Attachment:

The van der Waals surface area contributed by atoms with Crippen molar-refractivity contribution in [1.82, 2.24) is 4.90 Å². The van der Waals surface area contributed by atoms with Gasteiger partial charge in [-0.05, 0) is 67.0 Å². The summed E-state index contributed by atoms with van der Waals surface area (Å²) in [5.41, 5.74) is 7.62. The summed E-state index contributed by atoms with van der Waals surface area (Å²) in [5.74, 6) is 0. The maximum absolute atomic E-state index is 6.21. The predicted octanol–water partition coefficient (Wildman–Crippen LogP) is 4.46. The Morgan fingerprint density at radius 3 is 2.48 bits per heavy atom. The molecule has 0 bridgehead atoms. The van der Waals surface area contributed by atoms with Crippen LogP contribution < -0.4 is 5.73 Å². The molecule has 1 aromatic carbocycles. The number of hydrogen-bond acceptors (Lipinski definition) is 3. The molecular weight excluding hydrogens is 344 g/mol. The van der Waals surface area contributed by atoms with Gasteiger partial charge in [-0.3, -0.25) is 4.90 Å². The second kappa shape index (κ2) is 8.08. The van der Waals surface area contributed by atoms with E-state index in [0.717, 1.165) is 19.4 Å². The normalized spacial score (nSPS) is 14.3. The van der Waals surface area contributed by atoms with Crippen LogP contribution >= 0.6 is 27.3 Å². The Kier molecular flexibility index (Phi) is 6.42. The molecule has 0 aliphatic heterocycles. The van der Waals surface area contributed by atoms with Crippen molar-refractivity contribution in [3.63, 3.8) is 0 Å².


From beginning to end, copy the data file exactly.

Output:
The van der Waals surface area contributed by atoms with Crippen molar-refractivity contribution in [1.82, 2.24) is 4.90 Å². The van der Waals surface area contributed by atoms with Gasteiger partial charge in [-0.05, 0) is 67.0 Å². The summed E-state index contributed by atoms with van der Waals surface area (Å²) in [5.41, 5.74) is 7.62. The summed E-state index contributed by atoms with van der Waals surface area (Å²) in [5.74, 6) is 0. The maximum absolute atomic E-state index is 6.21. The predicted octanol–water partition coefficient (Wildman–Crippen LogP) is 4.46. The Morgan fingerprint density at radius 3 is 2.48 bits per heavy atom. The molecule has 0 bridgehead atoms. The van der Waals surface area contributed by atoms with Crippen LogP contribution < -0.4 is 5.73 Å². The molecule has 1 aromatic carbocycles. The number of hydrogen-bond acceptors (Lipinski definition) is 3. The molecular weight excluding hydrogens is 344 g/mol. The van der Waals surface area contributed by atoms with Gasteiger partial charge in [-0.3, -0.25) is 4.90 Å². The second kappa shape index (κ2) is 8.08. The van der Waals surface area contributed by atoms with E-state index in [0.717, 1.165) is 19.4 Å². The normalized spacial score (nSPS) is 14.3. The van der Waals surface area contributed by atoms with Crippen LogP contribution >= 0.6 is 27.3 Å². The Kier molecular flexibility index (Phi) is 6.42. The molecule has 0 aliphatic heterocycles. The van der Waals surface area contributed by atoms with Crippen molar-refractivity contribution in [3.63, 3.8) is 0 Å².